A couple of days after Thanksgiving, Karen Liguori and her husband, Joseph, were in bed asleep when they say they heard what sounded like an explosion.
"It was something we never heard before," she said.
At first, they thought someone had shattered a window to break into their home. When they got up to check it out, the glass underneath their feet let them know they were wrong.
"We just saw this chaotic scene where the tempered glass--the vessel sink--had exploded," she said.
The sink in her guest bathroom was completely shattered.
Karen said the blast was so powerful it knocked over items on the vanity, and shot glass into other rooms of her house.
"All we could think about was we just had Thanksgiving dinner here, we had our friends and family over there are young children," she said. "They would have been at eye level when this thing exploded."
When Karen bought the home nearly two years ago, she said the sink had already been installed. Now with the sink in pieces she said they didn't know the age or manufacturer. But after some research she found others around the country have reported a similar experience.
"It's a defect supposedly, in the manufacturing," she said.
We also found nearly two dozen similar complaints about tempered glass sinks in the Consumer Product Safety Commission (CPSC) database.
But, we wondered how a sink could just blow up? So we went to the experts at Mo-Sci Corporation in Missouri.
We spoke with CEO Ted Day and founder Dr. Delbert Day, an engineering expert in the uses and properties of glass in techology.
They said tempered glass failure is rare, but possible, under the right conditions.
"Tempered glass basically is strengthened by cooling it on the outside to put the glass in compression," Day said.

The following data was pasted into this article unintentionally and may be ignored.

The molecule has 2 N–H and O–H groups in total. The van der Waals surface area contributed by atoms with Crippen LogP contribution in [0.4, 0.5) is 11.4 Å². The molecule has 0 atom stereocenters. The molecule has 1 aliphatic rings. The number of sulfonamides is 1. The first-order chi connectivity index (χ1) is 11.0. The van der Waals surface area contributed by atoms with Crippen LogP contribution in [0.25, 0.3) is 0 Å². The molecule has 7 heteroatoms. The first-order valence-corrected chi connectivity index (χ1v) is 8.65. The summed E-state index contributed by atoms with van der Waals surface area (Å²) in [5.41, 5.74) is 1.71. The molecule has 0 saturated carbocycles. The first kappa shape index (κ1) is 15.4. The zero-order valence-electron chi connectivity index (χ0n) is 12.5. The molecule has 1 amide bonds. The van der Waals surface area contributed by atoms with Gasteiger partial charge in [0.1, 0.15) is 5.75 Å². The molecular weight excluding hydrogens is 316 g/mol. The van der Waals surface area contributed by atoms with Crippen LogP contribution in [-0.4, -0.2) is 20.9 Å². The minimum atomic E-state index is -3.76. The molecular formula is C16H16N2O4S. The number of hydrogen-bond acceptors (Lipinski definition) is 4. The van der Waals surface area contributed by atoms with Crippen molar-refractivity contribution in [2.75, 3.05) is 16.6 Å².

Because of that compression, the glass is constantly under pressure and stores energy. The Day's say most tempered glass is manufactured to withstand that pressure. But sometimes, it doesn't.
"Over time it may become damaged and this damage could be very slight you wouldn't be able to see it with your naked eye," Dr. Day said.
They say it could be an internal defect, or scratch, or damage from something falling in the sink.
"At some point the stress will get so high that a crack starts to form and once it forms its just like that rubber band snapping. That glass just blows apart," Dr. Day said.
They say it doesn't happen often.
"You've got maybe dozens of incidents out of millions of glass wear or glass bowls being sold," Day said.
The Day's say porcelain and stone sinks don't experience failure, and using a Borosilicate glass could offer more protection for consumers.
While there is no way to tell whether a tempered glass sink will fail, other recommendations include treating the glass gently, having a professional carefully install it and not using abrasive cleaners to prevent chips and even small scratches.
But Liguori said once is enough for her. She replaced her glass sink with a travertine bowl.
"Either replace them or at least be aware that this can happen," she said.
Need my help?
Call volunteers with the Assistance League of Phoenix at 855-323-1515, email me at Joe@abc15.com or contact me on Facebook or Twitter.